In the book I reviewed recently, The Realms Thereunder, there is a part with gnomes.
Four travellers, two from our usual world and two ancient knights, are on a mission. They need to find the entrance to the Slaepismere, a place where the life of their enemy is hidden. Travelling through the dark caves and tunnels, they meet three different groups of gnomes.
As I was reading about the gnomes, I could not help but think of real life application.
The first group were called Negan. Their idea of life was to stay in one place. Who knows what goes on in other parts? Why should we know and even more importantly, why should we care what happens elsewhere. We’re good where we are. We know our way around, there are no surprises, everything is familiar…
“I am okay,” is the standard reply of Negan type of people. Maybe there is a god or God… but He doesn’t really bother me or get involved in my life. Why do I have to choose to change something? I’m doing great where I am.
Gegan was the name of the second group of gnomes. They did explore the shafts, many of them. However, they did not know where the Slaepismere was (supposedly). They got bored every time they got into a tunnel, so they went back and chose another one to investigate, just so they won’t sit like Negan gnomes and do nothing.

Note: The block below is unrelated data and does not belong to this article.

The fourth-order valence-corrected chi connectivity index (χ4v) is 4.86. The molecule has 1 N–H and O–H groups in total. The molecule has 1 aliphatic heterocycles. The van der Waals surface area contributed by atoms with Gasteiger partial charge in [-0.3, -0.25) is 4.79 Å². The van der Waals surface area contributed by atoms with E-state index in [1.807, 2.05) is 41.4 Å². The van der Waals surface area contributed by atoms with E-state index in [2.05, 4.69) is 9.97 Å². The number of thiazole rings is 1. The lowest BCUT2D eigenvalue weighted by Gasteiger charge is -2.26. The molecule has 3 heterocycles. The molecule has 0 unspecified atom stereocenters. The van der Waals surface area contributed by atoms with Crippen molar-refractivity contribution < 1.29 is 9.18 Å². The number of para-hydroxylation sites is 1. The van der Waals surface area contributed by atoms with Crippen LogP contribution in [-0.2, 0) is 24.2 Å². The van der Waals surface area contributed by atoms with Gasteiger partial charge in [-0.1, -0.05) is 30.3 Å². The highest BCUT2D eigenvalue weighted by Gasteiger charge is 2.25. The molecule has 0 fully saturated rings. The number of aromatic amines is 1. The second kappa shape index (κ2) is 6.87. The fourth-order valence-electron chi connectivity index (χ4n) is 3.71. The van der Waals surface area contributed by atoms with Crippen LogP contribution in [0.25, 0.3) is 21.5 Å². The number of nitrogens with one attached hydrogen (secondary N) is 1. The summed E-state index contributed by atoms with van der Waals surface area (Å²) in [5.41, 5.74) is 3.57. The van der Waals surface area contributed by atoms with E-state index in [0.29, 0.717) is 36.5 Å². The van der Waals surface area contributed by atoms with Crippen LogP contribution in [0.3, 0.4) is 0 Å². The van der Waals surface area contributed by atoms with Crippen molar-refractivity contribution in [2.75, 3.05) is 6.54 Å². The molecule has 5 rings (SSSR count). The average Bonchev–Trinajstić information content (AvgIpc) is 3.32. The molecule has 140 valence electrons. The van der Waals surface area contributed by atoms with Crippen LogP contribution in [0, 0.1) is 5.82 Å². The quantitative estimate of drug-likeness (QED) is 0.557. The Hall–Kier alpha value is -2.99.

Smarter than those who simply don’t care about anything, this type of people explores everything and everyone. Jumping from religion to religion, from a philosophy to another way of thinking, from Church to Church… they travel, yet they never arrive. “This way is probably too tough for me to go, let’s go back and find something more interesting.”
And finally, third group: Ergan. The sophisticated. They had maps, countless maps of numerous tunnels. “You need to find a way? Well, here’s a map for you. Oh, I don’t know in which direction your destination lies, I just have a map that might help.”
These are the people of rules and regulations. The ones who have religion but lack faith. The ones who could tell you how to “properly” read the Bible, yet who would not be able to help with the question of “How do I get saved?” What use is a map when you don’t know what it is a map of?
As it turns out later in the book, the gnomes’ task was to confuse the travelers and not let them reach the Slaepismere which they initially passed by. Their task was to send them somewhere far, where they would simply get lost.
How often do we meet such “gnomes” in our lives? How often are we such “gnomes” for others?
I hope and pray that besides not going into a deep and dark forest myself, I would not lead anyone there… and help whoever will be heading that way to see the real path to “Slaepismere.”